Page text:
Traditionally, the share of men in nursing has hovered around 9 to 10 percent, with an interest in pursuing the higher-paying posiMortions such as nurse anesthetist and flight nurse positions, said Mary E. Kerr, dean of the Frances Payne Bolton School of Nursing at Case Western Reserve. 30 percent is "unprecedented," she said.

Read more on think and The Daily.

CWRU nursing school awarded $2.35 million to study the link between the brain and health behavior changeMoore

A five-year, $2.35 million grant from the National Institute of Nursing Research will allow researchers from the Frances Payne Bolton School of Nursing, College of Arts and Sciences and the School of Medicine at Case Western Reserve University to study how brain activity motivates the chronically ill to manage their illnesses.

“Finding a way to change brain activity and its influence on healthy behavior would be like finding the Holy Grail,” said the study’s lead investigator Shirley Moore, PhD, RN, FAAN, associate dean of research at the nursing school and the Edward J. and Louise Mellen Professor of Nursing.

Moore is working with: Carol Musil, PhD, RN, FAAN, the Marvin E. and Ruth Durr Denekas Professor of Nursing; Michael Decker, PhD, RN, RRT, Diplomate ABSM, associate professor of nursing; and Patricia Higgins, PhD, RN, FGSA, associate professor of nursing. Anthony Jack, PhD, associate professor of cognitive science, and Vikas Gulani, MD, PhD, assistant professor of medicine and director of the Case Center for Imaging Research, are also involved in the research.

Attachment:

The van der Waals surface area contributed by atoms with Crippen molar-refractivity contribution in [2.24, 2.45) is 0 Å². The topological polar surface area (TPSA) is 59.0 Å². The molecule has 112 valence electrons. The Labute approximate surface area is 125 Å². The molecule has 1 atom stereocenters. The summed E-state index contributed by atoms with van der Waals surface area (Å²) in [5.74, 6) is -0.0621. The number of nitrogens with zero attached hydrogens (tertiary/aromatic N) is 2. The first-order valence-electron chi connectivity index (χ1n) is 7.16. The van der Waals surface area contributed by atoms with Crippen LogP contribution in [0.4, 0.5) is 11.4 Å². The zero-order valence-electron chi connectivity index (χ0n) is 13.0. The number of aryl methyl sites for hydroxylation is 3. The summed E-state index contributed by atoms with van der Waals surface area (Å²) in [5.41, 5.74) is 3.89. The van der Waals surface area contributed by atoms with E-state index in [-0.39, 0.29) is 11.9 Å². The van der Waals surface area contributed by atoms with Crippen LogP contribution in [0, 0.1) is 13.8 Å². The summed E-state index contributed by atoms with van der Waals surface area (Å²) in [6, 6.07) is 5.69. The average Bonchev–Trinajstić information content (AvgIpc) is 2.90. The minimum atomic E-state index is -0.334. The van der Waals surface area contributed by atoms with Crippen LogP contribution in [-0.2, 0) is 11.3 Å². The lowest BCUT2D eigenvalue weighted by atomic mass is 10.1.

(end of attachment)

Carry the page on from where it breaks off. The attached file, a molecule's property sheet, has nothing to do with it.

Read more on think and The Daily.

» More news



  • Carol L. Savrin, DNP, RN, CPNP, FNP, BC, FAANP, associate professor and director of the MSN program, was named a Family Nurse Practitioner content expert for the American Nurses Credentialing Center.
  • Olivia Verhagen, BSN student, was the First Place Poster Award Winner for SOURCE 2014 with her poster, "Reducing Sodium Intake in Patients with Hypertension." Alexandra Morris, BSN student, received second place with her poster, "Increasing Immunization Awareness in Fairbanks, Alaska."
  • Diana Lynn Morris, PhD, RN, FAAN, FGSA, the Florence Cellar Associate Professor of Gerontological Nursing and Executive Director of the University Center on Aging & Health, received the Arnold L. Heller Memorial Award from the Menorah Park Foundation.
  • Susan M. Ludington, PhD, CNM, FAAN, the Carl W. and Margaret Davis Walter Professor of Pediatric Nursing, received the March of Dimes Distinguished Award, the 2014 Nurse of the Year.

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approximate number of service hours BSN students provide to local schools each year


number of clinical hours (nearly twice the national average) each BSN student fulfills before graduating


nursing school in Ohio


national school ranking in U.S. News & World Report's Best Graduate Schools


practice doctorate in nursing in the country


flight nursing program in the country


acute care nurse practitioner program in the country


PhD in nursing program in the country